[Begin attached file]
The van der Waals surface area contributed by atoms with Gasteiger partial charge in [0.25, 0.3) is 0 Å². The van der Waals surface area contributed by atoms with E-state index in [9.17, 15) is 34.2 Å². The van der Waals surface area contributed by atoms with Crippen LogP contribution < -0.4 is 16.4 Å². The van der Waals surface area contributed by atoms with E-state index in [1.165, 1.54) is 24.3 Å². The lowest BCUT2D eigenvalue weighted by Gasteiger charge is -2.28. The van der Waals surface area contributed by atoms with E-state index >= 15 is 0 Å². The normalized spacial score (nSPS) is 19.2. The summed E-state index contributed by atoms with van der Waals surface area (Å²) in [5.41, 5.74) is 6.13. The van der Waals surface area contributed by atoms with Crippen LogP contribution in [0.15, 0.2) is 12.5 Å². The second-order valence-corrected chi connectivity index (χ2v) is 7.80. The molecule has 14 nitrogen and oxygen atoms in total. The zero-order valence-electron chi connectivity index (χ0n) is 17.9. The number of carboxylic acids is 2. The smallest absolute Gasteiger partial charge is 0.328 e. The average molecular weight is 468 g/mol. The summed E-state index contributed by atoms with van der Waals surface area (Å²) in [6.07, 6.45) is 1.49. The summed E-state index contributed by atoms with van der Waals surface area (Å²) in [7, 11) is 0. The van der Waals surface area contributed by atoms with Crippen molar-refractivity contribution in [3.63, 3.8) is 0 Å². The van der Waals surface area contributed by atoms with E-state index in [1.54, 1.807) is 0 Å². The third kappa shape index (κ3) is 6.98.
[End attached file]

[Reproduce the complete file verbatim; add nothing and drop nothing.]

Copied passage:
The van der Waals surface area contributed by atoms with Gasteiger partial charge in [0.25, 0.3) is 0 Å². The van der Waals surface area contributed by atoms with E-state index in [9.17, 15) is 34.2 Å². The van der Waals surface area contributed by atoms with Crippen LogP contribution < -0.4 is 16.4 Å². The van der Waals surface area contributed by atoms with E-state index in [1.165, 1.54) is 24.3 Å². The lowest BCUT2D eigenvalue weighted by Gasteiger charge is -2.28. The van der Waals surface area contributed by atoms with E-state index >= 15 is 0 Å². The normalized spacial score (nSPS) is 19.2. The summed E-state index contributed by atoms with van der Waals surface area (Å²) in [5.41, 5.74) is 6.13. The van der Waals surface area contributed by atoms with Crippen LogP contribution in [0.15, 0.2) is 12.5 Å². The second-order valence-corrected chi connectivity index (χ2v) is 7.80. The molecule has 14 nitrogen and oxygen atoms in total. The zero-order valence-electron chi connectivity index (χ0n) is 17.9. The number of carboxylic acids is 2. The smallest absolute Gasteiger partial charge is 0.328 e. The average molecular weight is 468 g/mol. The summed E-state index contributed by atoms with van der Waals surface area (Å²) in [6.07, 6.45) is 1.49. The summed E-state index contributed by atoms with van der Waals surface area (Å²) in [7, 11) is 0. The van der Waals surface area contributed by atoms with Crippen molar-refractivity contribution in [3.63, 3.8) is 0 Å². The van der Waals surface area contributed by atoms with E-state index in [1.54, 1.807) is 0 Å². The third kappa shape index (κ3) is 6.98.